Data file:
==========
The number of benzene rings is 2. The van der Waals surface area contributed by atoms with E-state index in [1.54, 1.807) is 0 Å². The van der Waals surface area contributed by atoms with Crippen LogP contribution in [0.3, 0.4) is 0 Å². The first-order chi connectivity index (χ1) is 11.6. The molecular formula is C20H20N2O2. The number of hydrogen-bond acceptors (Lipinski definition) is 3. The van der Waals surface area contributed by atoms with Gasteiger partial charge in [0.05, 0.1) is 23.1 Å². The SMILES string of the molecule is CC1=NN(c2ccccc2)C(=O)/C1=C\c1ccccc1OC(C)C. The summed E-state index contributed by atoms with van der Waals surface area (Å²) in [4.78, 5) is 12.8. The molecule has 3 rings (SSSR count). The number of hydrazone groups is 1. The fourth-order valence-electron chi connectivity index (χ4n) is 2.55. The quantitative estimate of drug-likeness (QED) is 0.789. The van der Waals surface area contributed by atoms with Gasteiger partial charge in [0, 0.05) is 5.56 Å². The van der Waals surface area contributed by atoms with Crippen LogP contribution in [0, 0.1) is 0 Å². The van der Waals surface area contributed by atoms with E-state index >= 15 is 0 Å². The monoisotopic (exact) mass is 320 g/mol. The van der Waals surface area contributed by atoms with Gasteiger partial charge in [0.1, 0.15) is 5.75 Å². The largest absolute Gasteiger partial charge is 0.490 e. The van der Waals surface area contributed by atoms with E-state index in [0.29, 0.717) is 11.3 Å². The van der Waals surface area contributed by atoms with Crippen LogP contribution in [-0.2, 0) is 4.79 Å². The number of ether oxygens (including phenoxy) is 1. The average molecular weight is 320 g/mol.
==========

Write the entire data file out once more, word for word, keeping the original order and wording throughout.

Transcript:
The number of benzene rings is 2. The van der Waals surface area contributed by atoms with E-state index in [1.54, 1.807) is 0 Å². The van der Waals surface area contributed by atoms with Crippen LogP contribution in [0.3, 0.4) is 0 Å². The first-order chi connectivity index (χ1) is 11.6. The molecular formula is C20H20N2O2. The number of hydrogen-bond acceptors (Lipinski definition) is 3. The van der Waals surface area contributed by atoms with Gasteiger partial charge in [0.05, 0.1) is 23.1 Å². The SMILES string of the molecule is CC1=NN(c2ccccc2)C(=O)/C1=C\c1ccccc1OC(C)C. The summed E-state index contributed by atoms with van der Waals surface area (Å²) in [4.78, 5) is 12.8. The molecule has 3 rings (SSSR count). The number of hydrazone groups is 1. The fourth-order valence-electron chi connectivity index (χ4n) is 2.55. The quantitative estimate of drug-likeness (QED) is 0.789. The van der Waals surface area contributed by atoms with Gasteiger partial charge in [0, 0.05) is 5.56 Å². The van der Waals surface area contributed by atoms with Crippen LogP contribution in [0, 0.1) is 0 Å². The van der Waals surface area contributed by atoms with E-state index >= 15 is 0 Å². The monoisotopic (exact) mass is 320 g/mol. The van der Waals surface area contributed by atoms with Gasteiger partial charge in [0.1, 0.15) is 5.75 Å². The largest absolute Gasteiger partial charge is 0.490 e. The van der Waals surface area contributed by atoms with E-state index in [0.29, 0.717) is 11.3 Å². The van der Waals surface area contributed by atoms with Crippen LogP contribution in [-0.2, 0) is 4.79 Å². The number of ether oxygens (including phenoxy) is 1. The average molecular weight is 320 g/mol.